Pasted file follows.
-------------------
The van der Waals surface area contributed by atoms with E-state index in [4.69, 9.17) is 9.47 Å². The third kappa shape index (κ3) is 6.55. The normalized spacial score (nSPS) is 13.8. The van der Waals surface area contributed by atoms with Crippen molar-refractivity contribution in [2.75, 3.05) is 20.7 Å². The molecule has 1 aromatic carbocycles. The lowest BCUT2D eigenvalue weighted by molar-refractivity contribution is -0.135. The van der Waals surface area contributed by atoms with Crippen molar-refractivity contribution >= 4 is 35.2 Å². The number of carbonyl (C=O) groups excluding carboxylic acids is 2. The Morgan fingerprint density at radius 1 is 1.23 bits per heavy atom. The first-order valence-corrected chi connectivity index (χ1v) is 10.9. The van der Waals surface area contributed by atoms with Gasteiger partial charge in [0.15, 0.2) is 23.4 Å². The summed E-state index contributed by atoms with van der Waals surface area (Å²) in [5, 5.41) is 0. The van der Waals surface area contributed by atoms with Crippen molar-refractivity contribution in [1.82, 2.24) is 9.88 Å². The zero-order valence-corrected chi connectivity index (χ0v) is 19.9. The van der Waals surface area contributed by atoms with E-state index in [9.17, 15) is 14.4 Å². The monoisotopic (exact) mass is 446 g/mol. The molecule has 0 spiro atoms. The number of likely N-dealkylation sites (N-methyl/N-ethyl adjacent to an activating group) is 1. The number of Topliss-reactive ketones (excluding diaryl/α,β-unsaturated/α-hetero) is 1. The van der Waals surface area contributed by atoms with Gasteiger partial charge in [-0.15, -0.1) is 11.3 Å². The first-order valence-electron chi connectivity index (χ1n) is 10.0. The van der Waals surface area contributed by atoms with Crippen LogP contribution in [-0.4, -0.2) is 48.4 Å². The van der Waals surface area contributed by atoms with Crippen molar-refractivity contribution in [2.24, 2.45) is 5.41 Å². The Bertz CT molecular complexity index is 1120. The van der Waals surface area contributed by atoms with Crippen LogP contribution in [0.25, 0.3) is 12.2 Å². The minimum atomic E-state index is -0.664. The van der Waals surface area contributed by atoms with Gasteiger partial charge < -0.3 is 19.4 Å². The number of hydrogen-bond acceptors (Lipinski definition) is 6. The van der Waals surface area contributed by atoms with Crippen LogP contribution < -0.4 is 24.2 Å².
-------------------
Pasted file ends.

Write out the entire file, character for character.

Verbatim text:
The van der Waals surface area contributed by atoms with E-state index in [4.69, 9.17) is 9.47 Å². The third kappa shape index (κ3) is 6.55. The normalized spacial score (nSPS) is 13.8. The van der Waals surface area contributed by atoms with Crippen molar-refractivity contribution in [2.75, 3.05) is 20.7 Å². The molecule has 1 aromatic carbocycles. The lowest BCUT2D eigenvalue weighted by molar-refractivity contribution is -0.135. The van der Waals surface area contributed by atoms with Crippen molar-refractivity contribution >= 4 is 35.2 Å². The number of carbonyl (C=O) groups excluding carboxylic acids is 2. The Morgan fingerprint density at radius 1 is 1.23 bits per heavy atom. The first-order valence-corrected chi connectivity index (χ1v) is 10.9. The van der Waals surface area contributed by atoms with Gasteiger partial charge in [0.15, 0.2) is 23.4 Å². The summed E-state index contributed by atoms with van der Waals surface area (Å²) in [5, 5.41) is 0. The van der Waals surface area contributed by atoms with Crippen molar-refractivity contribution in [1.82, 2.24) is 9.88 Å². The zero-order valence-corrected chi connectivity index (χ0v) is 19.9. The van der Waals surface area contributed by atoms with E-state index in [9.17, 15) is 14.4 Å². The monoisotopic (exact) mass is 446 g/mol. The molecule has 0 spiro atoms. The number of likely N-dealkylation sites (N-methyl/N-ethyl adjacent to an activating group) is 1. The number of Topliss-reactive ketones (excluding diaryl/α,β-unsaturated/α-hetero) is 1. The van der Waals surface area contributed by atoms with Gasteiger partial charge in [-0.15, -0.1) is 11.3 Å². The first-order valence-electron chi connectivity index (χ1n) is 10.0. The van der Waals surface area contributed by atoms with Crippen LogP contribution in [-0.4, -0.2) is 48.4 Å². The van der Waals surface area contributed by atoms with Crippen molar-refractivity contribution in [2.24, 2.45) is 5.41 Å². The Bertz CT molecular complexity index is 1120. The van der Waals surface area contributed by atoms with Crippen LogP contribution in [0.25, 0.3) is 12.2 Å². The minimum atomic E-state index is -0.664. The van der Waals surface area contributed by atoms with Gasteiger partial charge < -0.3 is 19.4 Å². The number of hydrogen-bond acceptors (Lipinski definition) is 6. The van der Waals surface area contributed by atoms with Crippen LogP contribution < -0.4 is 24.2 Å².